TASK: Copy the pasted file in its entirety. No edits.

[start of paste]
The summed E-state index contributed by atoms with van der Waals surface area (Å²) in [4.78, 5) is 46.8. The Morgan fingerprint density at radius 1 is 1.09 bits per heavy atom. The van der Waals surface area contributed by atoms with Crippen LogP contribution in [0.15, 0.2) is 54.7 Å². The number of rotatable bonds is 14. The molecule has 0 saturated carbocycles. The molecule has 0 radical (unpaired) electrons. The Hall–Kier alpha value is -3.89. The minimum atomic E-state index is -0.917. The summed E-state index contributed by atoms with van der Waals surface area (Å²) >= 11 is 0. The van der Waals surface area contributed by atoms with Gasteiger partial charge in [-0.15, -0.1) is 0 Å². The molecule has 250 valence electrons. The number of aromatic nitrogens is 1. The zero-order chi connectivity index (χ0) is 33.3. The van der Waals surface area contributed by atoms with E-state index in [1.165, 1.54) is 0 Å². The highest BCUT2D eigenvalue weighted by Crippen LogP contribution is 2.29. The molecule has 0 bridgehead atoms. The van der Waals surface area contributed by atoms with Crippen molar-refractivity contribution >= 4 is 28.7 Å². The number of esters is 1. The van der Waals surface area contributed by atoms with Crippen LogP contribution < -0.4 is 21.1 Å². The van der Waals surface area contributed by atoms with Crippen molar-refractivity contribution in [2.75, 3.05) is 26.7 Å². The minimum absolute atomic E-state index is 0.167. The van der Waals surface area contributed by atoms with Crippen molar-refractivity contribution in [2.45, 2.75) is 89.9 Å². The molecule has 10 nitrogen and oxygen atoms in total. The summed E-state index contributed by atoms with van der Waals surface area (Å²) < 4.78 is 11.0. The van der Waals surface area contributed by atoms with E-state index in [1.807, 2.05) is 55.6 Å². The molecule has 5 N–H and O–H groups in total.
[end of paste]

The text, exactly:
The summed E-state index contributed by atoms with van der Waals surface area (Å²) in [4.78, 5) is 46.8. The Morgan fingerprint density at radius 1 is 1.09 bits per heavy atom. The van der Waals surface area contributed by atoms with Crippen LogP contribution in [0.15, 0.2) is 54.7 Å². The number of rotatable bonds is 14. The molecule has 0 saturated carbocycles. The molecule has 0 radical (unpaired) electrons. The Hall–Kier alpha value is -3.89. The minimum atomic E-state index is -0.917. The summed E-state index contributed by atoms with van der Waals surface area (Å²) >= 11 is 0. The van der Waals surface area contributed by atoms with Gasteiger partial charge in [-0.15, -0.1) is 0 Å². The molecule has 250 valence electrons. The number of aromatic nitrogens is 1. The zero-order chi connectivity index (χ0) is 33.3. The van der Waals surface area contributed by atoms with E-state index in [1.165, 1.54) is 0 Å². The highest BCUT2D eigenvalue weighted by Crippen LogP contribution is 2.29. The molecule has 0 bridgehead atoms. The van der Waals surface area contributed by atoms with Crippen molar-refractivity contribution >= 4 is 28.7 Å². The number of esters is 1. The van der Waals surface area contributed by atoms with Crippen LogP contribution < -0.4 is 21.1 Å². The van der Waals surface area contributed by atoms with Crippen molar-refractivity contribution in [2.75, 3.05) is 26.7 Å². The minimum absolute atomic E-state index is 0.167. The van der Waals surface area contributed by atoms with Crippen molar-refractivity contribution in [2.45, 2.75) is 89.9 Å². The molecule has 10 nitrogen and oxygen atoms in total. The summed E-state index contributed by atoms with van der Waals surface area (Å²) < 4.78 is 11.0. The van der Waals surface area contributed by atoms with E-state index in [1.807, 2.05) is 55.6 Å². The molecule has 5 N–H and O–H groups in total.